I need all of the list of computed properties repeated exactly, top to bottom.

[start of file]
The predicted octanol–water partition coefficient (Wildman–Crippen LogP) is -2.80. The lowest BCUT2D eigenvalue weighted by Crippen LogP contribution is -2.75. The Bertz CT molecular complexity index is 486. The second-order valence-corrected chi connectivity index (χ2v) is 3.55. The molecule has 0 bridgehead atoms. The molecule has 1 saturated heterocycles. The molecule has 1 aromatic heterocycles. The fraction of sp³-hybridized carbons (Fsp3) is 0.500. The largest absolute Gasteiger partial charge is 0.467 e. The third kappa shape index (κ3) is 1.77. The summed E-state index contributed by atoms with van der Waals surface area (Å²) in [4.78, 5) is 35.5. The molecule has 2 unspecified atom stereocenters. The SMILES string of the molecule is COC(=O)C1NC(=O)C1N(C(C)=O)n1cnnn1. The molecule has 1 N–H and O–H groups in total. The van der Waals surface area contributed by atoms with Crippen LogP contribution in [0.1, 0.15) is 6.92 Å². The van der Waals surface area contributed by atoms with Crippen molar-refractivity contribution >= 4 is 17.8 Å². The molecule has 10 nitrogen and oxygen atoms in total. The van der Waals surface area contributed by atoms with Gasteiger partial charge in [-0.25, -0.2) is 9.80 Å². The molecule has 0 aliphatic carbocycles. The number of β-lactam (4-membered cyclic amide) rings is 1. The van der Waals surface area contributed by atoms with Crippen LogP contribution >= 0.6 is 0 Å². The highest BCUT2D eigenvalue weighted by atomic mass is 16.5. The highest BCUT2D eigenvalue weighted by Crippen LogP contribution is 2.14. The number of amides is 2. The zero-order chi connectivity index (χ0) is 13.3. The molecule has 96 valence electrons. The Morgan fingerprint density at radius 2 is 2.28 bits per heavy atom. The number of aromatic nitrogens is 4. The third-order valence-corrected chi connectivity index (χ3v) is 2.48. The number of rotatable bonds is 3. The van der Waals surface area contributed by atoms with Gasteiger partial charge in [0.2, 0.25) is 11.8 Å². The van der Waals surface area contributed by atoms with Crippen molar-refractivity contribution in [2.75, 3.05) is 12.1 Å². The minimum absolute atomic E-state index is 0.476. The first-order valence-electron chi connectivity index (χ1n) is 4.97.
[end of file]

The predicted octanol–water partition coefficient (Wildman–Crippen LogP) is -2.80. The lowest BCUT2D eigenvalue weighted by Crippen LogP contribution is -2.75. The Bertz CT molecular complexity index is 486. The second-order valence-corrected chi connectivity index (χ2v) is 3.55. The molecule has 0 bridgehead atoms. The molecule has 1 saturated heterocycles. The molecule has 1 aromatic heterocycles. The fraction of sp³-hybridized carbons (Fsp3) is 0.500. The largest absolute Gasteiger partial charge is 0.467 e. The third kappa shape index (κ3) is 1.77. The summed E-state index contributed by atoms with van der Waals surface area (Å²) in [4.78, 5) is 35.5. The molecule has 2 unspecified atom stereocenters. The SMILES string of the molecule is COC(=O)C1NC(=O)C1N(C(C)=O)n1cnnn1. The molecule has 1 N–H and O–H groups in total. The van der Waals surface area contributed by atoms with Crippen LogP contribution in [0.1, 0.15) is 6.92 Å². The van der Waals surface area contributed by atoms with Crippen molar-refractivity contribution >= 4 is 17.8 Å². The molecule has 10 nitrogen and oxygen atoms in total. The van der Waals surface area contributed by atoms with Gasteiger partial charge in [-0.25, -0.2) is 9.80 Å². The molecule has 0 aliphatic carbocycles. The number of β-lactam (4-membered cyclic amide) rings is 1. The van der Waals surface area contributed by atoms with Crippen LogP contribution >= 0.6 is 0 Å². The highest BCUT2D eigenvalue weighted by atomic mass is 16.5. The highest BCUT2D eigenvalue weighted by Crippen LogP contribution is 2.14. The number of amides is 2. The zero-order chi connectivity index (χ0) is 13.3. The molecule has 96 valence electrons. The Morgan fingerprint density at radius 2 is 2.28 bits per heavy atom. The number of aromatic nitrogens is 4. The third-order valence-corrected chi connectivity index (χ3v) is 2.48. The number of rotatable bonds is 3. The van der Waals surface area contributed by atoms with Gasteiger partial charge in [0.2, 0.25) is 11.8 Å². The van der Waals surface area contributed by atoms with Crippen molar-refractivity contribution in [2.75, 3.05) is 12.1 Å². The minimum absolute atomic E-state index is 0.476. The first-order valence-electron chi connectivity index (χ1n) is 4.97.